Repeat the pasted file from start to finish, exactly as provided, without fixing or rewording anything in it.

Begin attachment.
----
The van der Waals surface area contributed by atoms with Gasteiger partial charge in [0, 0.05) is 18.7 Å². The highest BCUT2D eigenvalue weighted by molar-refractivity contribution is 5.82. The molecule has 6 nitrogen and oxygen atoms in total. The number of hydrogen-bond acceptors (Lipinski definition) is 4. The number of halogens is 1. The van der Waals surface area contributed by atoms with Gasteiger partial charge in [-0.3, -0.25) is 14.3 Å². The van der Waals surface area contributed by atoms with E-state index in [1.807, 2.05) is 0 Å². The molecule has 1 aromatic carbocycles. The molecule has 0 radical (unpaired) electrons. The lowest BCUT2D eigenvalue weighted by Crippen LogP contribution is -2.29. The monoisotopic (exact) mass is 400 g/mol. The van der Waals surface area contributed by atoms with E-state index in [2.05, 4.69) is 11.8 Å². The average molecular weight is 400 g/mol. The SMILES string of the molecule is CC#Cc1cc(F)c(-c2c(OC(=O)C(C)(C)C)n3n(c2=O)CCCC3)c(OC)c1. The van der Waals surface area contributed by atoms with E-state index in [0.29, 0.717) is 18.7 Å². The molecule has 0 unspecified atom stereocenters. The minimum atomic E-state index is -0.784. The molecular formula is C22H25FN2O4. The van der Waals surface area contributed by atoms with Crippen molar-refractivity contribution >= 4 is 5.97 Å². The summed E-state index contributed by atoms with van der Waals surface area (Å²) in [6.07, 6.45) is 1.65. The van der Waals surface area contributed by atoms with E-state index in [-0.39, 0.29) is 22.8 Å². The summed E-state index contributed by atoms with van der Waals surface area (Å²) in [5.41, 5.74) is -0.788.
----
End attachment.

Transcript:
The van der Waals surface area contributed by atoms with Gasteiger partial charge in [0, 0.05) is 18.7 Å². The highest BCUT2D eigenvalue weighted by molar-refractivity contribution is 5.82. The molecule has 6 nitrogen and oxygen atoms in total. The number of hydrogen-bond acceptors (Lipinski definition) is 4. The number of halogens is 1. The van der Waals surface area contributed by atoms with Gasteiger partial charge in [-0.3, -0.25) is 14.3 Å². The van der Waals surface area contributed by atoms with E-state index in [1.807, 2.05) is 0 Å². The molecule has 1 aromatic carbocycles. The molecule has 0 radical (unpaired) electrons. The lowest BCUT2D eigenvalue weighted by Crippen LogP contribution is -2.29. The monoisotopic (exact) mass is 400 g/mol. The van der Waals surface area contributed by atoms with E-state index in [2.05, 4.69) is 11.8 Å². The average molecular weight is 400 g/mol. The SMILES string of the molecule is CC#Cc1cc(F)c(-c2c(OC(=O)C(C)(C)C)n3n(c2=O)CCCC3)c(OC)c1. The van der Waals surface area contributed by atoms with E-state index in [0.29, 0.717) is 18.7 Å². The molecule has 0 unspecified atom stereocenters. The minimum atomic E-state index is -0.784. The molecular formula is C22H25FN2O4. The van der Waals surface area contributed by atoms with Crippen molar-refractivity contribution >= 4 is 5.97 Å². The summed E-state index contributed by atoms with van der Waals surface area (Å²) in [6.07, 6.45) is 1.65. The van der Waals surface area contributed by atoms with E-state index in [-0.39, 0.29) is 22.8 Å². The summed E-state index contributed by atoms with van der Waals surface area (Å²) in [5.41, 5.74) is -0.788.